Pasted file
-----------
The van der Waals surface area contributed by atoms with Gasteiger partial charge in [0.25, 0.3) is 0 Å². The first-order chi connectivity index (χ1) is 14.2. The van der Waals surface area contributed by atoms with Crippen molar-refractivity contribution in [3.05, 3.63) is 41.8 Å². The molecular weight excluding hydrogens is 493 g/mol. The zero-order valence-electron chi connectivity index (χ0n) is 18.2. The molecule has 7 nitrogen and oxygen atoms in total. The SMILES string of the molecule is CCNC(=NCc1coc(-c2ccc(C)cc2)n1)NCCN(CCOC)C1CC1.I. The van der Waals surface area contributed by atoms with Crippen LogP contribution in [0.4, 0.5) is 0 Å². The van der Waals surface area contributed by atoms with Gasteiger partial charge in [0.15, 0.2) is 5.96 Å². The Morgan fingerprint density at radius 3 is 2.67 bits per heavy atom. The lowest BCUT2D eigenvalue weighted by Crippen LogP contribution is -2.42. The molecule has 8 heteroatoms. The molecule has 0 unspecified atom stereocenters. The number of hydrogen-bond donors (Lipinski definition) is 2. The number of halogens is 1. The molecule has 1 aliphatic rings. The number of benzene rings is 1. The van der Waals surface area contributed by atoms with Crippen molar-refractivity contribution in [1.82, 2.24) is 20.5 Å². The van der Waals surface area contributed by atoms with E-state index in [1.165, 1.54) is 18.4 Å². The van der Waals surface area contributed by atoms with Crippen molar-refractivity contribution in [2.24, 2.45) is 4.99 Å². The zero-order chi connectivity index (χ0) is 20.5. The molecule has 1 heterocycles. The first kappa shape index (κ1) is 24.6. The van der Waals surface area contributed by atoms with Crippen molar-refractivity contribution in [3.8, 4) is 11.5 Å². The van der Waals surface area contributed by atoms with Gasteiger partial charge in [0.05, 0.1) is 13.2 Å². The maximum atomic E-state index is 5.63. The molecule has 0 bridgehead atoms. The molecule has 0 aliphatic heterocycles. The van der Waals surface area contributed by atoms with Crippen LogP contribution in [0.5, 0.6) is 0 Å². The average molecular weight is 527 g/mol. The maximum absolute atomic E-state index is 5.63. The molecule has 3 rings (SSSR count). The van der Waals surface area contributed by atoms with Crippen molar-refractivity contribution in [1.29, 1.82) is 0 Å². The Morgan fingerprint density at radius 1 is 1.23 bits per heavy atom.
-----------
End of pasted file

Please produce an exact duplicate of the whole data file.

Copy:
The van der Waals surface area contributed by atoms with Gasteiger partial charge in [0.25, 0.3) is 0 Å². The first-order chi connectivity index (χ1) is 14.2. The van der Waals surface area contributed by atoms with Crippen molar-refractivity contribution in [3.05, 3.63) is 41.8 Å². The molecular weight excluding hydrogens is 493 g/mol. The zero-order valence-electron chi connectivity index (χ0n) is 18.2. The molecule has 7 nitrogen and oxygen atoms in total. The SMILES string of the molecule is CCNC(=NCc1coc(-c2ccc(C)cc2)n1)NCCN(CCOC)C1CC1.I. The van der Waals surface area contributed by atoms with Crippen LogP contribution in [0.4, 0.5) is 0 Å². The van der Waals surface area contributed by atoms with Gasteiger partial charge in [0.15, 0.2) is 5.96 Å². The Morgan fingerprint density at radius 3 is 2.67 bits per heavy atom. The lowest BCUT2D eigenvalue weighted by Crippen LogP contribution is -2.42. The molecule has 8 heteroatoms. The molecule has 0 unspecified atom stereocenters. The number of hydrogen-bond donors (Lipinski definition) is 2. The number of halogens is 1. The molecule has 1 aliphatic rings. The number of benzene rings is 1. The van der Waals surface area contributed by atoms with Crippen molar-refractivity contribution in [1.82, 2.24) is 20.5 Å². The van der Waals surface area contributed by atoms with E-state index in [1.165, 1.54) is 18.4 Å². The van der Waals surface area contributed by atoms with Crippen molar-refractivity contribution in [2.24, 2.45) is 4.99 Å². The zero-order chi connectivity index (χ0) is 20.5. The molecule has 1 heterocycles. The first kappa shape index (κ1) is 24.6. The van der Waals surface area contributed by atoms with Crippen molar-refractivity contribution in [3.8, 4) is 11.5 Å². The van der Waals surface area contributed by atoms with Gasteiger partial charge in [0.05, 0.1) is 13.2 Å². The maximum atomic E-state index is 5.63. The molecule has 0 bridgehead atoms. The molecule has 0 aliphatic heterocycles. The van der Waals surface area contributed by atoms with Crippen LogP contribution in [0.5, 0.6) is 0 Å². The average molecular weight is 527 g/mol. The maximum absolute atomic E-state index is 5.63. The molecule has 3 rings (SSSR count). The van der Waals surface area contributed by atoms with Crippen molar-refractivity contribution in [1.29, 1.82) is 0 Å². The Morgan fingerprint density at radius 1 is 1.23 bits per heavy atom.